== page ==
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CS:GO / 2 comments

Life After GG: Retired Horseman of the Apocalypse Clive Canlas

ITSCLIVEMAN takes us back to the good old days of Counter-Strike

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izoid
Izo Lopez

Life After GG is an article series produced by Mineski.net. In it, we feature various retired or inactive PH pro-gamers and what they're up to after their times in the competitive scene.

This week, we interviewed Clive Canlas, or ITSCLIVEMAN from the Horsemen of the Apocalypse and more recently, 5peaks.


Izoid: We know you as ITSCLIVEMAN from the legendary 2001 Horsemen of the Apocalypse roster, but you're no longer as active.

ITSCLIVEMAN: Hello Izo, just call me Clive. Yes, currently inactive and you could say "retired" since I'm not playing any competitive esport at the moment.

I still visit big tournaments (esgs, mpgl, etc.) or sometimes have a few beers with the active counter-strike players and give them a bit of advice or my astute perception on what's happening between real life and gaming.


Could we know a little about what you're up to now outside of CS:GO and competitive gaming? What is a Horseman's day job, so to speak?

I'm working as a Senior IT Specialist in Maersk (Shipping company), meaning my parents were wrong when they said I had no future because all I did in Highschool was play counter-strike and run plays in my mind 24/7 (I even had dreams of playing tournaments!).

Also, I'm trying to be a good husband to my wife (girlfriend of 11 years). I'll be working abroad with her, so everything looks promising in real life.


Congratulations, by the way, on your wedding! Was your wife involved in esports as well, or what does she think about you being an ex-pro gamer?

Thanks man. I never knew being wed to the girl of my dreams would have an earnest feeling – I’ve fallen even more in love with Maze. My wife isn't really into esports but she was very supportive back in the day. She thinks it's lame, haha. Not really – deep down inside she's proud of some of the things I've done in the esports community, in Counter-Strike and maybe in Starcraft 2.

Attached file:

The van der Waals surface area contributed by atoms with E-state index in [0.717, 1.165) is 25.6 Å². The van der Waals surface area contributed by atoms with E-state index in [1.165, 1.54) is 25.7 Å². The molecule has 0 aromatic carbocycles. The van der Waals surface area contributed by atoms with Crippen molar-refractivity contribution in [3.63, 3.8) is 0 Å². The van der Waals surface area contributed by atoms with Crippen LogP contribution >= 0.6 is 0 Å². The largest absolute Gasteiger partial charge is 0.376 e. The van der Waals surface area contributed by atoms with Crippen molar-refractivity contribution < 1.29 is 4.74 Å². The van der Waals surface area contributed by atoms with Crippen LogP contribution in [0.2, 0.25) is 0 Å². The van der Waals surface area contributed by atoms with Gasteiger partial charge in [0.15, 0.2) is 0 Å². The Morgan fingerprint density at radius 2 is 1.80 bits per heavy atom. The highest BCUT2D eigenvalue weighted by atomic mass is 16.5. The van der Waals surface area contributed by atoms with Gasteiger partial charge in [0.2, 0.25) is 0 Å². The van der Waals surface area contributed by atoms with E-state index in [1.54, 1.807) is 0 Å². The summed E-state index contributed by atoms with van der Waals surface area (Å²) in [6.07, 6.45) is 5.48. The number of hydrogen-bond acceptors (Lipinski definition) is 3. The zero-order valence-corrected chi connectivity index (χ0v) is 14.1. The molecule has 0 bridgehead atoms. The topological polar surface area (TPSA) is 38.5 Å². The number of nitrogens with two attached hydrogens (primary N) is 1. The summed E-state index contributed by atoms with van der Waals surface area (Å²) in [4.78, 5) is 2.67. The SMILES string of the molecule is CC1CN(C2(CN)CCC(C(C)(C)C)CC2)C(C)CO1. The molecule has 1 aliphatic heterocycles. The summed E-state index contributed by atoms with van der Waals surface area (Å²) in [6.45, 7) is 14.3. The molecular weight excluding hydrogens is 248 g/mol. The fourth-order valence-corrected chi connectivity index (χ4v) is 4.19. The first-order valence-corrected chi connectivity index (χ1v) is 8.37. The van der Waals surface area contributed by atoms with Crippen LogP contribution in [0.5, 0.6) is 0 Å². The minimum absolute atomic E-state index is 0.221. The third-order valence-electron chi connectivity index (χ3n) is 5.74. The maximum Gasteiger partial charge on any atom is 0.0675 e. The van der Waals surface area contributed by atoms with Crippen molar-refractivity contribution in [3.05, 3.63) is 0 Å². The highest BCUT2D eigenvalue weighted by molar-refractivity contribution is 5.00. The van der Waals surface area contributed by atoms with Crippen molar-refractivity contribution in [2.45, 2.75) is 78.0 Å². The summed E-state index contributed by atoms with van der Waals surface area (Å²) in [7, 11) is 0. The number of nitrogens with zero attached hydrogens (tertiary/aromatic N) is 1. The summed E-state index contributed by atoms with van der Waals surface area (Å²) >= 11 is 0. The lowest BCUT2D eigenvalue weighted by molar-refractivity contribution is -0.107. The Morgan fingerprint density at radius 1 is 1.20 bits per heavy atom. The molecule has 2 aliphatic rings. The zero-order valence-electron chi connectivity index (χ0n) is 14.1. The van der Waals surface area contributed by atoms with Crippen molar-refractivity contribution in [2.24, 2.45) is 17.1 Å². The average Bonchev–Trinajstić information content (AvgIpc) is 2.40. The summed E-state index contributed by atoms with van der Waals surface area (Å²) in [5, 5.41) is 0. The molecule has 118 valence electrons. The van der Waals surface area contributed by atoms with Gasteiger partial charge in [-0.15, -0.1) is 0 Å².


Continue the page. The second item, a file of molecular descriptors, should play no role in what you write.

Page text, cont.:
We did play WC3: DotA back in college, I taught her how to play Lion and she can kick ass with the stun+hex combo plus finger of death. She can even take double kills with our favorite evil-shaman. She uses Enigma too and plays like DJ, heh.


Clive faces something more challenging than any clutch 1v5. It shows on his face.


Let's go back to your time with the Horsemen, or if not that then when you were in the thickest of the pro-gaming lifestyle. Could you compare your day-to-day then to now that you've retired?

I think I was in the thickest of the pro-gaming lifestyle when I was in HoA 2000-2001.

2000 to 2001 for me is the golden age of counter-strike. This was when there were still at least 64 active teams, with a variety of players (some older than me!). There were multiple monthly tournaments with up to 50k and computer scholarships in prizes.

We used to practice in Anonas, the Mecca of gaming at the time, with players from all over who wanted to play against us for experience. No Facebook or social media back then, so we had to take each other’s contact numbers. Some players would even refer our numbers to someone in Marikina, Taft, or Paranaque, and so on.

We used to have a motto: "WALANG KAKAIN HANGGA'T DI NANALO SA PUSTA" (nobody eats until we win some money!). That Muro Ami meme is a little oldschool now, haha. We ate too many Yakisobas in those days.

The biggest names in Counter-strike Beta 7 and 1.1 to 1.3 were be us, HoA (Death, War, Plague, Famine, and Captain Apocalypse), Quest-bombsite (BatangPro, SniperBoy, Junix, Rakedish, and KillaBeeZ) and Ninja (South-side players with star players like Immortali$$$$, Brood, and RallyBot).

There were some notable teams as well: CXG, Teletubbies, Cybr, ABB, and Jupiter. They'd take a big tournament or two out of nowhere.

Some of my friends would live in computer cafes. If they weren’t practicing Counter-Strike, they were playing those pixelated MMORPGs like SOMA.